Kindness is one of the few things we take with us. And death is a certain guarantee.
So let’s start there and move outward as the ripples on the sea when a stone skips over the surface. South african’s are adaptable at large and we are able to see and do the positive, come with me.
If I could pick only one thing for all my type1s and type 2 s on insulin to have in their armamentarium of goodies it would be access to continous monitoring for sooo many reasons.
1.) they learn from it and figure out which foods spike them
2.) they learn what drops them and how quickly and how to rectify this, ie how long the rescue takes to kick in so to speak
3.) they are able to see that if they inject insulin correctly at the correct time that it actually controls the sugar
4.) they can see what a “missed” dose does to the sugar
and I could honestly go on to 100 things …
REcently prices have literally plumetted on these devices making them more and more accessible.
THe next question to ask is : ? accuracy.
It is imperative that the device have the lowest MARD possible.
All this means is that the reading you see on the device is actually a TRUE reading.
Sluce. Kapish. Simple
Accurate is everyting .
So pick up something in your armementarium today for YOUR control 🙂
Accuracy data from ADA 2019 hot off the press praising CGMs’s at large 🙂
The data backs up the average clinician’s gut feel that seeing is the answer.
So we all know we are currently experiencing an epidemic that is about to “tidal wave” africa in terms of diabetes. And we know that world wide despite logarythmic increases over at least the last 10 years there is no stopping the tide. We love food and no exercise too much.
So we also know that the more this happens the less health wealth and happiness for society and the more sick folk get the more it costs the medical aids – so then with tears in my eyes and a brain between my ears why is it that we have a daily fight with funders to do what is right for patients and saves them hugely downstream costs ?????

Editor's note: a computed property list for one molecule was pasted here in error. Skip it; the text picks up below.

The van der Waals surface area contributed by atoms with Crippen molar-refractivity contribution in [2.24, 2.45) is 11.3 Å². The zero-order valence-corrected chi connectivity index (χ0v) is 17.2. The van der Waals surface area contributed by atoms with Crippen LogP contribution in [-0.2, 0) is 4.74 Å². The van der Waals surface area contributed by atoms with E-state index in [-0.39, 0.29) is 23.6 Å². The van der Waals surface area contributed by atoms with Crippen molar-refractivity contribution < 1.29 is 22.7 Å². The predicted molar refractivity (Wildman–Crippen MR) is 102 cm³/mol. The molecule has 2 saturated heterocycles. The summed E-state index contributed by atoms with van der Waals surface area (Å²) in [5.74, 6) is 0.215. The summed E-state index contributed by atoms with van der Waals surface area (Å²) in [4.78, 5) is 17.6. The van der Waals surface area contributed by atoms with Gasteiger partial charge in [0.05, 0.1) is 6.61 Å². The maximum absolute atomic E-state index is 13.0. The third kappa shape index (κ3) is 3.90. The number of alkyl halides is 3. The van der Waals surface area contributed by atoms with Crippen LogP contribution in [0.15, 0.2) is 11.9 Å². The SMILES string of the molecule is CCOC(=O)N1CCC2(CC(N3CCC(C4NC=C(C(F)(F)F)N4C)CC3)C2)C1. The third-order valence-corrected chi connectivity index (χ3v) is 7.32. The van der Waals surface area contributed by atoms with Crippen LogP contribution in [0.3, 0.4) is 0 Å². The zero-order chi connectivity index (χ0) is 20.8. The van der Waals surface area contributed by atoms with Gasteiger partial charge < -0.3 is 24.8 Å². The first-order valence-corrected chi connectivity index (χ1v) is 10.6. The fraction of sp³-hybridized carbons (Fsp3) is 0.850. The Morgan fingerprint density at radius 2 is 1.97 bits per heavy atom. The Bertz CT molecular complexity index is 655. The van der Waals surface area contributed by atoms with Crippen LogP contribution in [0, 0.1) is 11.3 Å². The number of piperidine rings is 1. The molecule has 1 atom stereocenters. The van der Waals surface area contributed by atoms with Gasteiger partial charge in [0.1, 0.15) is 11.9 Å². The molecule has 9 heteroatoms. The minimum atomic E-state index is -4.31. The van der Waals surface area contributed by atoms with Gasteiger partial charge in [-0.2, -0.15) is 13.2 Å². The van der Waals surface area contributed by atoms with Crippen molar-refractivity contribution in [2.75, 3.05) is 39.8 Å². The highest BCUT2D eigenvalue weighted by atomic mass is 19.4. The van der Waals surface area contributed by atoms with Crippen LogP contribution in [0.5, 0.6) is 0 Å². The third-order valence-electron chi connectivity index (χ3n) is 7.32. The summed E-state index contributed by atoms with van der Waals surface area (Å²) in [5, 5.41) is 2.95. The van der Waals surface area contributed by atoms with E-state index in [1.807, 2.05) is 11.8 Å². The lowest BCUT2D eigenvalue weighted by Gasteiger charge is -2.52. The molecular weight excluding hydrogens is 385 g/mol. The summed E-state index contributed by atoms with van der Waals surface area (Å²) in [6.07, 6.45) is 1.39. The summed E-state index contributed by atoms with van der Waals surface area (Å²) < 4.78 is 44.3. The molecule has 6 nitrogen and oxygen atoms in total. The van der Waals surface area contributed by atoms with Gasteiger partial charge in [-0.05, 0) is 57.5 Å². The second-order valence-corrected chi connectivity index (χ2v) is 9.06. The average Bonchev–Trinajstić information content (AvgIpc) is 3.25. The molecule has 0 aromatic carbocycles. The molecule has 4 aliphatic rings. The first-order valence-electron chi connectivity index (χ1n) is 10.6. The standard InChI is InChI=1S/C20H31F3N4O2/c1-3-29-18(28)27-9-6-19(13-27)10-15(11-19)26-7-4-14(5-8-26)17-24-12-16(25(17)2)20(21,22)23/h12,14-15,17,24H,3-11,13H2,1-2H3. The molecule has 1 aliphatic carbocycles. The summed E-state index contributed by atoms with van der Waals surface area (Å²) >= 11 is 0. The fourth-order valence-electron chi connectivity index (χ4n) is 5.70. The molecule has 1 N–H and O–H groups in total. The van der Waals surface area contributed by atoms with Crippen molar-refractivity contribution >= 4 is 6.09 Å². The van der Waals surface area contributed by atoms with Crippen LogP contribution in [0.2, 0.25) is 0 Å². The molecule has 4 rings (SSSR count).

To me it’s a no-brainer. I dont know.
I have been accused of being a dilly woman and yes I am a woman doctor – that does not bode well to start in the patriachy. And yes my dress sense is a bit quirky. And yes my mouth she speaks way too easily for the patriachy once again. BUT, really all I want is the best for my patients short term, long term, longevity with quality wise which adds up to a societal knock on downstream. So whilst quirky all I am actually fighting for is the greater good ????
The funders and generally brushed with a giant sweep of a brush at large seem to slowly be waking up to the multiple facts staring them down like a gun barrel as this is a very large challenge to them to. How does one solve these dilemmas as still stay top 5 profitable in south africa ??;) 😉 😉 ah em …
Just saying, there are better ways to tackle this tsunami…
I met an amazing academic yet pracitical medical advisor the other day, and my suggestion is that other medical aids follow suite – yes have your acturial scientists who make you the top JSE company when a med aid is supposed to be a med aid not a top achiever, but combine it with some sense so that you can stay there cos right now your tactic aint going to work for you on the long game.
When you overload a cart the horses take strain. Much the same with the human body. Each cell requires a few things : amino acids, glucose molecules, and a whole host of other complicated yet simple molecules.
Each cell in the body essentially respirates, breathes in so to speak glucose and oxygen and breathes out ATP and CO2 in order to function, much like the lungs and the opposite of what trees do.
Simple yet complex.
If you overload the system with glucose molecules they will simply be stored as fat for a rainy day and also overwhelm and flood the system with stickiness.
That is what diabetes is in the type 2 sense of the word, flooding the system and causing a sticky mess.
Type 1 however is an initial lack of the key that takes the glucose into the cell and forcing the cell to respirate anaerobically which leads to death without the rescue molecule insulin.
Starving in a sea of plenty is type 1.
Drowning in a sticky mess is type 2.
The ebb and flow of the cell works in harmony if the correct diet is maintained and goes horribly out of whack with an overload or under-dose of glucose molecule flow to the cell.